If you are the kind of theist or atheist who demands here and now a world with no design flaws, you are asking for an anaemic idea of deity and a divine creation devoid of a deeper, dramatic coherence. If a fixed and frozen universe is what you want, then you may insist of perfect design as envisaged by ID and most contemporary evolutionary atheism. But if you prefer a truly surprising and richly creative universe, then you may be religiously open to evolution. Isn’t it conceivable that Darwin’s three-part recipe for evolution wells up from a hidden dramatic depth of nature wherein there resides an inaccessible wisdom that those obsessed with perfect design simply cannot fathom?

Christian belief, at any rate, does not depend for its credibility on the existence of a world without design flaws. … Furthermore, if you explore the bible carefully, you will not find an elegant engineer there either. God’s intimate relation to the world is before all else one of liberation and promise rather than the imposition of design.


It is important to keep in mind that the Bible is a book which tells of liberation and promise in a world where all is not perfect. The Christian faith ought not to act as if we are not living in a world which is flawed, which is in constant change, and which has brokenness. The Bible is clear about the fact that all is not well and that God seeks to restore all things in time.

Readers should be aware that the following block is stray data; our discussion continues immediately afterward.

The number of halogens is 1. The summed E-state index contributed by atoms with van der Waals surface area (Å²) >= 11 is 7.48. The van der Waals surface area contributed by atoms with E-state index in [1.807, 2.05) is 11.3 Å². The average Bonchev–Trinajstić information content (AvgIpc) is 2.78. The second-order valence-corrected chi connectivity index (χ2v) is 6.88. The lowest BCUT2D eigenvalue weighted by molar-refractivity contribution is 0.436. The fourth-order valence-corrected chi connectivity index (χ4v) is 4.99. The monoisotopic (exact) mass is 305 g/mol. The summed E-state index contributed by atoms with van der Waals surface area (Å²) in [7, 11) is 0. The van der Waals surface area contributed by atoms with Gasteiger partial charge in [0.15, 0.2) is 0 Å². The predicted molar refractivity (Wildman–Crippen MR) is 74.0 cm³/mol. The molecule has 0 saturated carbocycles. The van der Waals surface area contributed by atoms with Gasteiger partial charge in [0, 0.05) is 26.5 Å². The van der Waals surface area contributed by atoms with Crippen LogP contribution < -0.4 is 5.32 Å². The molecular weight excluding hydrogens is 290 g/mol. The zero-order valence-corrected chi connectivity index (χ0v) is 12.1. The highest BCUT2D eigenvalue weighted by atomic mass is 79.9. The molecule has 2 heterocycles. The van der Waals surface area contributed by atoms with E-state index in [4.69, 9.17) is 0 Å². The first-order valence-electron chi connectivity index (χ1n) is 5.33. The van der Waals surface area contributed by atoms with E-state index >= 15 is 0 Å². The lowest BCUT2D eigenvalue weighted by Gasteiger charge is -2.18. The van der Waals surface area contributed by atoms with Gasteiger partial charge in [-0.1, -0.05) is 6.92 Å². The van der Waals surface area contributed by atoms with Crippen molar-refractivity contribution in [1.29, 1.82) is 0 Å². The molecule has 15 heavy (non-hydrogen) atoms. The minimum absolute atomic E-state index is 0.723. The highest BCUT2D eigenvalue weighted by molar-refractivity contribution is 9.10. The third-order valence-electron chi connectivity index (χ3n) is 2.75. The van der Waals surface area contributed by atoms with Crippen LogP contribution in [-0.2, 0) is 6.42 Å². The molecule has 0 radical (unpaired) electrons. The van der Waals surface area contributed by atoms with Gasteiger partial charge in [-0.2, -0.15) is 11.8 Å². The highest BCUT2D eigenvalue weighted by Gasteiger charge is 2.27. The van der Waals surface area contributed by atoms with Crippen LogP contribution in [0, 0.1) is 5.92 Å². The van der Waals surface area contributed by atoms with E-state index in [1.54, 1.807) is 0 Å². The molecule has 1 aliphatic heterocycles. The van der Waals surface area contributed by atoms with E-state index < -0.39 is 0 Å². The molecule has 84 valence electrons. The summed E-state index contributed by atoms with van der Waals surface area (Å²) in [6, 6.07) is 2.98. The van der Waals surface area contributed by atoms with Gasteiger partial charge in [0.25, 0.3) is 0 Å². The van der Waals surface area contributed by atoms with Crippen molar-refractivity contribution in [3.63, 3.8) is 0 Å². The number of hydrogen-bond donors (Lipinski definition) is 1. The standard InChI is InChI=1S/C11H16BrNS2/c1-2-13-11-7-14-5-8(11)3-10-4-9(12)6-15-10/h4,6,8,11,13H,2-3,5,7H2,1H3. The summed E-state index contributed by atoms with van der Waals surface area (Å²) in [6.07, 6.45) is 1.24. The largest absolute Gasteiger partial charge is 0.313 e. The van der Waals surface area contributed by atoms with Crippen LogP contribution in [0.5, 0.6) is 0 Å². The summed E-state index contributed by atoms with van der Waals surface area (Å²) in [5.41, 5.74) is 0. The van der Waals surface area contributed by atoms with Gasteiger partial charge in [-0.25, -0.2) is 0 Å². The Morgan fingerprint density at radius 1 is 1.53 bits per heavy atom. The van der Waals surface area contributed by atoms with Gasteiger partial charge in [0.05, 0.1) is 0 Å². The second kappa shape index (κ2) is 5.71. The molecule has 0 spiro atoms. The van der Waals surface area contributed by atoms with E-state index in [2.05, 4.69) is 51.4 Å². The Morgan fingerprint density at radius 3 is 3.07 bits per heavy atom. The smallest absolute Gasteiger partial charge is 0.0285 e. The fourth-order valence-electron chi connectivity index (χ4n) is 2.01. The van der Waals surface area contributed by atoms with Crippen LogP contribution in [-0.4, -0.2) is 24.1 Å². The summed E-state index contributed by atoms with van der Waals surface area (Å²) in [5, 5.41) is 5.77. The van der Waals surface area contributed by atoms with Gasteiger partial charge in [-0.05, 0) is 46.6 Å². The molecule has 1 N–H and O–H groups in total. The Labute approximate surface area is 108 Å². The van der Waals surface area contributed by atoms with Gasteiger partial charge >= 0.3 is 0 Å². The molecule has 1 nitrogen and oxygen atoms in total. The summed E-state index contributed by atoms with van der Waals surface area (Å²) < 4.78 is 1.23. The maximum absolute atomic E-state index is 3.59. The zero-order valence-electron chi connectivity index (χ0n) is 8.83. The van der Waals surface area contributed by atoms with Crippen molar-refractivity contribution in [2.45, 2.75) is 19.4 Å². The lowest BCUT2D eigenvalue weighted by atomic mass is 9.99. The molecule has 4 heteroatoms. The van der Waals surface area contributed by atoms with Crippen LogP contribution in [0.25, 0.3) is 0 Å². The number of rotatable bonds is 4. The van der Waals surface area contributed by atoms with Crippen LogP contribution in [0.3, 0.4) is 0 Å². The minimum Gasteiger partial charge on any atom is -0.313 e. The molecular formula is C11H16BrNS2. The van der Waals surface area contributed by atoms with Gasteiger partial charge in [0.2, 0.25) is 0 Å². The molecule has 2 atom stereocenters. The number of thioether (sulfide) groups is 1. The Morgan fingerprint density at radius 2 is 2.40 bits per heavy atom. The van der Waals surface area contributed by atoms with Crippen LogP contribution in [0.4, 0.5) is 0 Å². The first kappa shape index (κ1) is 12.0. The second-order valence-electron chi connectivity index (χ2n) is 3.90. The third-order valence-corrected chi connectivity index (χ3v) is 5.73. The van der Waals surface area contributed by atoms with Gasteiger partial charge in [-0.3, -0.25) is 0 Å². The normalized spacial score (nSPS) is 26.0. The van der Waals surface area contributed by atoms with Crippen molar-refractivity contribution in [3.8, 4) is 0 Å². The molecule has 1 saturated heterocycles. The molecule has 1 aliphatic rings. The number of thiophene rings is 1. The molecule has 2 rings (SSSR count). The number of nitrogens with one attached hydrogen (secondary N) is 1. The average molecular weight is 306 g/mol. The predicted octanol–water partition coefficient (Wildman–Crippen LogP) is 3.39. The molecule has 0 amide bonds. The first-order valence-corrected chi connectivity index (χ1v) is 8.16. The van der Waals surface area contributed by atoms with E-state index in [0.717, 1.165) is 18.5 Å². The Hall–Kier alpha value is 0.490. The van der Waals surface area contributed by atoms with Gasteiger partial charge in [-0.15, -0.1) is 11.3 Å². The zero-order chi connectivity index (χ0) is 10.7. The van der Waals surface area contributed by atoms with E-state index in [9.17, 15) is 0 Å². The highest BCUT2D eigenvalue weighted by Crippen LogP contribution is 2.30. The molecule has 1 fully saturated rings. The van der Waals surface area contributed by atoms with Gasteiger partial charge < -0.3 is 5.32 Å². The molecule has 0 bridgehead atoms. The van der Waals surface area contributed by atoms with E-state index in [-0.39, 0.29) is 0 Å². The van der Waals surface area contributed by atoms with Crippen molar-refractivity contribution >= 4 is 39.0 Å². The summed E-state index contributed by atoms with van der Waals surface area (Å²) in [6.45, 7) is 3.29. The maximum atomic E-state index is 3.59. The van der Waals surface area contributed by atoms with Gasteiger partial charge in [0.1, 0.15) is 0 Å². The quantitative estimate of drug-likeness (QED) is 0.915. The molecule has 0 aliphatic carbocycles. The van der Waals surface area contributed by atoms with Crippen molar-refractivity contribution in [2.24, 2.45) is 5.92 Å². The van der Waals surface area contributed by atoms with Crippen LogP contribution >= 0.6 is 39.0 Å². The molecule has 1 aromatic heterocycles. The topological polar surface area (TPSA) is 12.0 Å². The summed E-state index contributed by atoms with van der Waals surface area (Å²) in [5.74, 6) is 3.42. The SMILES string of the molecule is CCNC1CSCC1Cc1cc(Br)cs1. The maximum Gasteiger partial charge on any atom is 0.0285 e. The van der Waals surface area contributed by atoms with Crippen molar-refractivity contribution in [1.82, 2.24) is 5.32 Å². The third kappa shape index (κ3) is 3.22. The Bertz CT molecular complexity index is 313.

The next blog post will take a look at what I call “Unintelligent Design.”



Bailey, D H. 2010. Creationism and intelligent design: Scientific and theological difficulties. Dialogue: A journal of Mormon thought 43(3): 62-81.

Cunningham, C. 2010. Darwin’s pious idea: Why the ultra-Darwinists and creationists both get it wrong. Grand Rapids: William B Eerdmans.

Haught, J F. 2008. God after Darwin: A theology of evolution. Second edition. Boulder:   Westview Press.

______2010. Making sense of evolution: Darwin, God, and the drama of life. Louisville: Westminster John Knox Press.

Miller, K B. (ed.) 2003a. Perspectives on an evolving creation. Grand Rapids: William B        Eerdmans.

______2003b. Worshipping the Creator of the history of life, in Miller, K B. (ed). Perspectives on an evolving creation. Grand Rapids: William B Eerdmans: 205-207.

Morris, S C. 2006. The Boyle lecture 2005: Darwin’s compass: How evolution discovers the song of creation. Science & Christian Belief 18(1): 5-22.

Murphy, G L. 2003. Christology, evolution and the Cross. In: Miller, K B. (ed). Perspectives on an evolving creation. Grand Rapids: William B Eerdmans: 370-389.

Southgate, C 2008. The groaning of creation: God, evolution, and the problem of evil. London: Westminster John Knox Press.

Van de Beek, B. 2005. Toeval of schepping? Scheppingstheologie in de context van het modern denken. Kampen: Uitgeverij Kok.